“At the halfway point of this session, it would be good to report that the Legislature has taken significant strides to help the middle class in Indiana: creating good-paying jobs, taking the pressure off the middle class, and helping our public schools recover from the body blows of recent years.
“But we have seen none of those things this session. There has been no job creation, no broad-based tax relief, and nothing done to restore our public schools.
“What we have seen this session is a Republican Party that has control of practically everything in state government, yet seems to be in paralysis about what to do with all that power.
“While I know that House Democrats are interested in being bipartisan, it appears that we are finding ourselves having to engage in tri-partisanship, because we are dealing with two groups of Republicans that want to be the governing coalition in our state.
“One group is conservative but pragmatic. They want to work together for the benefit of the people of Indiana. The other group is extremely ideological and unwavering in pursuing the types of policies they want to impose on others.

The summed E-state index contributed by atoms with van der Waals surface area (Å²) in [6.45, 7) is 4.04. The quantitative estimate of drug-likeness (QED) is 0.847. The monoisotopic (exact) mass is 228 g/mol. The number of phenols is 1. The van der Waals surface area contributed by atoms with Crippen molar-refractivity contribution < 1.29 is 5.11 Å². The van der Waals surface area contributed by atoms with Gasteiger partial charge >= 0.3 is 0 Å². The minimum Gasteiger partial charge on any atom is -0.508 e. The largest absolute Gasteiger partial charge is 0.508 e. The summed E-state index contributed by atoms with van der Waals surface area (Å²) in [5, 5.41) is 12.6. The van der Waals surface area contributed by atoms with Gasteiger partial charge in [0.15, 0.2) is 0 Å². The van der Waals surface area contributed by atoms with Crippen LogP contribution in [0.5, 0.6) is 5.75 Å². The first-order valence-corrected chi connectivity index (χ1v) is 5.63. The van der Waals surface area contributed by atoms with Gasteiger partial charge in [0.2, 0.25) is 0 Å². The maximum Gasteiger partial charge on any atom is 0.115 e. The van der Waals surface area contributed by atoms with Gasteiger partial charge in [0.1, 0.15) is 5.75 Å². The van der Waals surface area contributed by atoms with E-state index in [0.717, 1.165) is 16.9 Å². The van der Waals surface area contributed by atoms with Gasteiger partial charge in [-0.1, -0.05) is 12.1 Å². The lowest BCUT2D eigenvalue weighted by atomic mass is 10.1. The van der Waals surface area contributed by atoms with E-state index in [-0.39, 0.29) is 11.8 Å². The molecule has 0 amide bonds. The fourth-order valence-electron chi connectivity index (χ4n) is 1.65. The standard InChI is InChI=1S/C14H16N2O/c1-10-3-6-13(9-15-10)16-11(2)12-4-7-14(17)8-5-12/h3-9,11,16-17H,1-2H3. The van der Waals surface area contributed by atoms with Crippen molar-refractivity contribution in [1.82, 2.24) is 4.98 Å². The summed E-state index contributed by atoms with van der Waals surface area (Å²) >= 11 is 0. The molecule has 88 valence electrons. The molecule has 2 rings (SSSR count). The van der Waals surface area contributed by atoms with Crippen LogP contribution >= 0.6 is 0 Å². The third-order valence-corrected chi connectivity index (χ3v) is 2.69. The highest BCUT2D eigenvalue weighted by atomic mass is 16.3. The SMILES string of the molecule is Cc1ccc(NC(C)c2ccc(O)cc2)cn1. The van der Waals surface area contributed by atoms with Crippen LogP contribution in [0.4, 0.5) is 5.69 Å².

“We don’t have a clear message from the Republican majorities in the Indiana House and Senate or from the governor’s office. There is no direction and they have no alternatives to give the people of this state.
“As a consequence, we have seen the failure to pass the biggest jobs bill, not only of this year, but maybe of a generation: the expansion of affordable health care in the state of Indiana. According to the Indiana Hospital Association, this expansion would create 30,000 jobs in our state...jobs that would pay a good wage and help people provide for themselves and their families.
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“Even Republican governors who swore they would never take a dime from the Affordable Care Act have bowed to the reality that this is the law of the land, and they need to embrace the realities that this act will reduce the dependence on the emergency room as a primary health care option AND put people to work.
“But here in Indiana, they refuse to accept these realities. If they persist, the people of our state will be subsidizing health care for all of our neighbors, while Hoosiers continue to suffer.
“I know the Republicans say there is time to consider all of the things that need to be priorities this session, but you cannot look at their inability to get along without wondering if this will persist and the session will excel only in the number of banalities we address.”